Cup mushrooms for the body, dried porcini for the flavour. A spoonful of cream and a thimble of wine. Thyme and parsley – et voilà! An all-purpose mushroom sauce.
Mushroom sauce is the multicultural, interracial, gender-neutral, polylingual specimen in the condiments world. It is universal and universally liked.
Mushroom sauce goes with pasta, and it goes with rice. You can ladle it onto meat or onto fish. Chicken and mushroom sauce? Heaven. Beef and mushroom sauce? Oh yes. In fact I have no idea why it isn’t made more often as an accompaniment to a Sunday or holiday roast. After all, who really likes bread sauce?
Creamy mushrooms or mushroom sauce?
There is a fine line between the two: you can’t have the sauce without chunks of ‘shrooms in it and the more you whack in the merrier. Except at some point it stops being sauce and becomes a side dish. A pile of creamy mushrooms sitting on top of the steak.
And very well too – that line may stay fine forever. I like my mushroom sauce thick and chunky anyway.
Yes, you can use bog standard mushrooms, the cheapest closed cup ones, but if you think the sauce is going to have fantastic flavour, think again. Any brownish ones will serve you better: chestnut, oyster, shiitake.
But the ultimate sauce is made with the ultimate mushrooms: wild porcini, ceps or penny buns as they are variously known. And the fact that they are only available on the Continent is not as relevant in this instance: dried wild mushrooms make beautiful sauce. And you can buy them from your supermarket.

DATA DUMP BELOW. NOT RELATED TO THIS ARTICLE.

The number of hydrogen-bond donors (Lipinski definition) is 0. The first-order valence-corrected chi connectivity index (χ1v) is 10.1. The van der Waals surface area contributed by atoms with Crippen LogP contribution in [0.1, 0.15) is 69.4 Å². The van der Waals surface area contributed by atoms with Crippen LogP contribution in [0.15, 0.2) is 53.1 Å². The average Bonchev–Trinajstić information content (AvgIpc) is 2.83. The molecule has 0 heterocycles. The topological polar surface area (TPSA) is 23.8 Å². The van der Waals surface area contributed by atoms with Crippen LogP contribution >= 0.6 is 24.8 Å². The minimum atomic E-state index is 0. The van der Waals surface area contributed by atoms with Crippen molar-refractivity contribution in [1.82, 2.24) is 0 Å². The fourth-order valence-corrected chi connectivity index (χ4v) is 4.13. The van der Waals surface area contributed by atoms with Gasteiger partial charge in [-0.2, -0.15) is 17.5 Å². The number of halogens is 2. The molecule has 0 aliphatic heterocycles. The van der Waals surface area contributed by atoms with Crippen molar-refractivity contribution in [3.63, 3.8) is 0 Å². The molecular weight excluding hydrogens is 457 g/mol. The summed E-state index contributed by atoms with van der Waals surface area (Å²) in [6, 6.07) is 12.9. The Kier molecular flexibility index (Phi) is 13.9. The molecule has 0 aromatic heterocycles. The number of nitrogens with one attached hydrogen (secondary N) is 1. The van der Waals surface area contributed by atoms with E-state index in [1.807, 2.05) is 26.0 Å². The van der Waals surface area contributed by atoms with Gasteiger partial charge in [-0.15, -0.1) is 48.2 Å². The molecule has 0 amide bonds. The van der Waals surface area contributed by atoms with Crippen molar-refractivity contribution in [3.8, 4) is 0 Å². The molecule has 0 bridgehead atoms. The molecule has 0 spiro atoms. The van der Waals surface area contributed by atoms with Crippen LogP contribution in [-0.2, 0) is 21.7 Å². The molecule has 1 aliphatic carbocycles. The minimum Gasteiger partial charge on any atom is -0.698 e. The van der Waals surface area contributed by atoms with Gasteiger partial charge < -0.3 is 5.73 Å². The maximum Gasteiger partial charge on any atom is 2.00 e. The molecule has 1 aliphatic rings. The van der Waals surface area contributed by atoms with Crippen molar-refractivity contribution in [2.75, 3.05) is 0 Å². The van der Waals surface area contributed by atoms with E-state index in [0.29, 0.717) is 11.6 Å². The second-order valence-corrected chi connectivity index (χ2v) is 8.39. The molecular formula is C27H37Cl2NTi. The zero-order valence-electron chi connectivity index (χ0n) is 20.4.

They are pricey, but you don’t need much to get the flavour. You can bulk the sauce out with cultivated ‘shrooms and I’d recommend closed cups. Oysters are a little too limp and shiitake a tad too slimy.
Rehydrate dried porcini mushrooms
Whatever you plan on doing with dried mushrooms further – unless grind them to a powder – they need to be rehydrated. Porcini especially respond very well to the treatment. No, they won’t taste like fresh but will present a passable approximation.
Simply pour boiling water over them to cover and leave to soak until cool. You can then fish them out onto butter foaming in a skillet and sauté, but keep the soaking liquid. Add it gradually back to the mushrooms cooking energetically in the butter and wait till it’s completely absorbed each time except the last; it’s a bit like cooking risotto. There - that will make the porcini almost like cooked from fresh.
Cream or no cream?
Sauce, even chunky, must be partly liquid. The soaking liquor in combination with a little wine, that’s what I like. If you don’t want to add wine (I know, far more sensible to just drink it!), replace it with light stock.
But without a little bit of cream the sauce won’t be quite right in my view. So yes – I’m all for cream in my mushroom sauce.
If you’re avoiding dairy, you can substitute double cream with soy milk or a little Greek yoghurt. I shouldn’t use coconut cream – mushrooms with coconutty flavour? Eeew.
What to spoon your mushroom sauce on?
Pasta or noodles. I love it on mashed potatoes. The same goes for jacket potatoes. Savoury pancakes, crepes or galettes. It’s beautiful with steak. It turns bland roast chicken fillet into a feast. Likewise roast pork fillet. Whole roasted cauliflower – that’s a great idea. And meatballs – not everything is always about tomato sauce.